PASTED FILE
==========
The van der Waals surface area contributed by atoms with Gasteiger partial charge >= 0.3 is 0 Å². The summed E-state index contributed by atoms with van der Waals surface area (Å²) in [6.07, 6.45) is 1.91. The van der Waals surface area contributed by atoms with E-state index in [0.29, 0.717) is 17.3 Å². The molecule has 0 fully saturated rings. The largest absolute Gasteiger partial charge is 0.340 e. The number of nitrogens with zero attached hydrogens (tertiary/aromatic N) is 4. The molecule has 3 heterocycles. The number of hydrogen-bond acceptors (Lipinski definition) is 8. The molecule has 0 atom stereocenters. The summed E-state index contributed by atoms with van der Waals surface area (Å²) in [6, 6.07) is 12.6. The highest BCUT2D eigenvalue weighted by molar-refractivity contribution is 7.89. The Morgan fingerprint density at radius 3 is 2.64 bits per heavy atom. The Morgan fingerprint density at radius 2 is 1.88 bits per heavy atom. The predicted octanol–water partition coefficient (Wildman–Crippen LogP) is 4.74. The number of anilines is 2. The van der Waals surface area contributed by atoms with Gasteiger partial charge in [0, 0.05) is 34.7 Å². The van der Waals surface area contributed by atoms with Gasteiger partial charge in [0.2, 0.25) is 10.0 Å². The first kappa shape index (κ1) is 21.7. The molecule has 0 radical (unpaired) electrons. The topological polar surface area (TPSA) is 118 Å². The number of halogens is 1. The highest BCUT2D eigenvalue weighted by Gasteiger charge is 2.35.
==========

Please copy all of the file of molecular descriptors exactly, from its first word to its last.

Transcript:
The van der Waals surface area contributed by atoms with Gasteiger partial charge >= 0.3 is 0 Å². The summed E-state index contributed by atoms with van der Waals surface area (Å²) in [6.07, 6.45) is 1.91. The van der Waals surface area contributed by atoms with E-state index in [0.29, 0.717) is 17.3 Å². The molecule has 0 fully saturated rings. The largest absolute Gasteiger partial charge is 0.340 e. The number of nitrogens with zero attached hydrogens (tertiary/aromatic N) is 4. The molecule has 3 heterocycles. The number of hydrogen-bond acceptors (Lipinski definition) is 8. The molecule has 0 atom stereocenters. The summed E-state index contributed by atoms with van der Waals surface area (Å²) in [6, 6.07) is 12.6. The highest BCUT2D eigenvalue weighted by molar-refractivity contribution is 7.89. The Morgan fingerprint density at radius 3 is 2.64 bits per heavy atom. The Morgan fingerprint density at radius 2 is 1.88 bits per heavy atom. The predicted octanol–water partition coefficient (Wildman–Crippen LogP) is 4.74. The number of anilines is 2. The van der Waals surface area contributed by atoms with Gasteiger partial charge in [0, 0.05) is 34.7 Å². The van der Waals surface area contributed by atoms with Gasteiger partial charge in [0.2, 0.25) is 10.0 Å². The first kappa shape index (κ1) is 21.7. The molecule has 0 radical (unpaired) electrons. The topological polar surface area (TPSA) is 118 Å². The number of halogens is 1. The highest BCUT2D eigenvalue weighted by Gasteiger charge is 2.35.